Class TESOL Teaching

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This is how our TEFL graduates feel they have gained from their course, and how they plan to put into action what they learned:

J.D. - Japan said:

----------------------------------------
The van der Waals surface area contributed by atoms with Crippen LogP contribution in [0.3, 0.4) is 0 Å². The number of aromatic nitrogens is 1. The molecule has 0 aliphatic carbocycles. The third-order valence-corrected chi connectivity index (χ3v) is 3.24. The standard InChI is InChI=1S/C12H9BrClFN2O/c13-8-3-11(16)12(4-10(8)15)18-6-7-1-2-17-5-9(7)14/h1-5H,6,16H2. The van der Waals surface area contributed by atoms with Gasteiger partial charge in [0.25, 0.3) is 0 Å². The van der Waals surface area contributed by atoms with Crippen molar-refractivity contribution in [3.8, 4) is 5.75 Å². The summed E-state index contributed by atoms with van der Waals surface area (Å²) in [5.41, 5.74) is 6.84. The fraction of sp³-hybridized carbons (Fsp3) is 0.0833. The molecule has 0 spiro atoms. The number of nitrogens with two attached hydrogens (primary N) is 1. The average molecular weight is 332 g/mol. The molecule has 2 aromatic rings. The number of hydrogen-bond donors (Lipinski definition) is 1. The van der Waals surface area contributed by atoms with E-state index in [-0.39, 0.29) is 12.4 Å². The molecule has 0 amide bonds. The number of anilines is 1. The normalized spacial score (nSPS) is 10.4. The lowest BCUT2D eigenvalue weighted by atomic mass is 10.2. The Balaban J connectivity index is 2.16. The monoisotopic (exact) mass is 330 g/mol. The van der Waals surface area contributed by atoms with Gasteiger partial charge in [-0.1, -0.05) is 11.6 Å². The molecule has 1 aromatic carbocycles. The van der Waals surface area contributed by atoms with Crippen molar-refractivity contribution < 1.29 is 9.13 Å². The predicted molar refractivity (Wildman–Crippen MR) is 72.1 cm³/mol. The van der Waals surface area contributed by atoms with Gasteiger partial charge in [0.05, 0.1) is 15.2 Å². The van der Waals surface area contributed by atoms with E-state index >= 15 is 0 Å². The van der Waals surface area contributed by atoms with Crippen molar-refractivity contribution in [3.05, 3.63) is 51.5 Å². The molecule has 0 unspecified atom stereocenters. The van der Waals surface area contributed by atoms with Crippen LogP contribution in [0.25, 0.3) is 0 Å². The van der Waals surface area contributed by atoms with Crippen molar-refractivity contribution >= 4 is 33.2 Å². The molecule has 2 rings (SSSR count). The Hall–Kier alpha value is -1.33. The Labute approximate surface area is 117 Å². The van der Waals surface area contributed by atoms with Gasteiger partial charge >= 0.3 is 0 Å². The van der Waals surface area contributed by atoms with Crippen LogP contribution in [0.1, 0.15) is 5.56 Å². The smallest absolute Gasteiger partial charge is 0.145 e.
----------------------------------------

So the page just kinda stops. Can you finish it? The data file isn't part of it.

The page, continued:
Large Classes Teaching large monolingual classes is truly a real challenge for a foreign teacher. Teaching large classes where students are of varying levels and sometimes an inclusion of a ‘special child’ (at least one in each class) can be quiet taxing. The responsibility that each student should be equally taught effectively and that those students will equally learn with the same amount of knowledge as the rest are quite a tall task. I am teaching an Elementary class in a public school?in Japan and I teach an average of 35 students per class from Grade 1 to 6. In Japan a foreign teacher or ALT (Assistant Language Teacher) in an Elementary school is accompanied by a japanese homeroom teacher in a classroom when the ALT teaches in his/her class.?The foreign teacher is the main teacher of english and the japanese homeroom teacher only stays at the back or helps the ‘special child’ with the activity. The basic rule for an Elementary school education system is that all their students get an equal and fair knowledge, which is highly impossible, having kids from different social status; those whose parents can afford to send them to english cram school or one-to-one english tutorials, those that learn english only from what the school provides once a week (per class), plus the ‘special child/children’ and difficult kids (those with problems at home, suffer peer pressures, and other factors). What to do and how to deal with large classes? Each kid is special and different. Treatment to each student also varies. They have different attitudes, needs, moods, impression and reaction to english subject. When I teach I make sure that everyone gets involved. All the activities that we do are designed for everybody. Race and competitions are done in big groups, so those weak students can be coached and taught by their team mates. Shyness and low self-confidence can be avoided because everybody (without exemption) are trying and doing the exercise. I make sure I play along with them and make fun of myself to encourage them to 1 try without the fuss of being anxious or worried if they are doing it perfectly or not. The Engage Phase focuses more on fun review of all the past lessons (random questions), singing and dancing of songs related to the topic for the day or sometimes a little game with a stamp or sticker rewards. I always try to include the weak ones and ask them the easiest question; so that they can also get that ‘little reward’ we give during the warm-up activity. It is in those acts that I feel the weak gets motivation and inspiration to learn the language they don’t really like. The Study Phase revolves more on learning the proper way of production, answering all their questions, and controlled practices until I feel that my students are comfortable with the phrases, vocabulary, and pronunciations. All the visual aids I bring to class are colorful, catching and intriguing. I make sure that I am aware of everyone’s weakness or area of difficulty in my class and I must deal with it with patience and diverse methods of repetitions. I put a lot of effort during this phase, so that my students will never feel bored, as this is the most important part where understanding, learning and production of the lesson develop. The Activate Phase depends on the kind of activity, it becomes either competitive, if done in big groups or for fun if done individually, which means there is no right or wrong as long as everybody tries and do the activity. My method. Lessons held are really basic and simple the first time. To level up, the lessons are done two or three times more for follow create challenge and build up the level of difficulty. To avoid boredom from excellent students or overwhelming the weak ones, I always try to balance and pace the degree of ease or difficulty, depending on the kids’ facial expressions and reactions. I always give priority in the preparation of different activities, and I make sure I don’t repeat or overdo them. Activities should be creative, interesting, motivating, challenging and most of all fun. Each activity should always bring enthusiasm to my students that even with their varying english levels, strong and weak alike will look forward to try and do it with fun.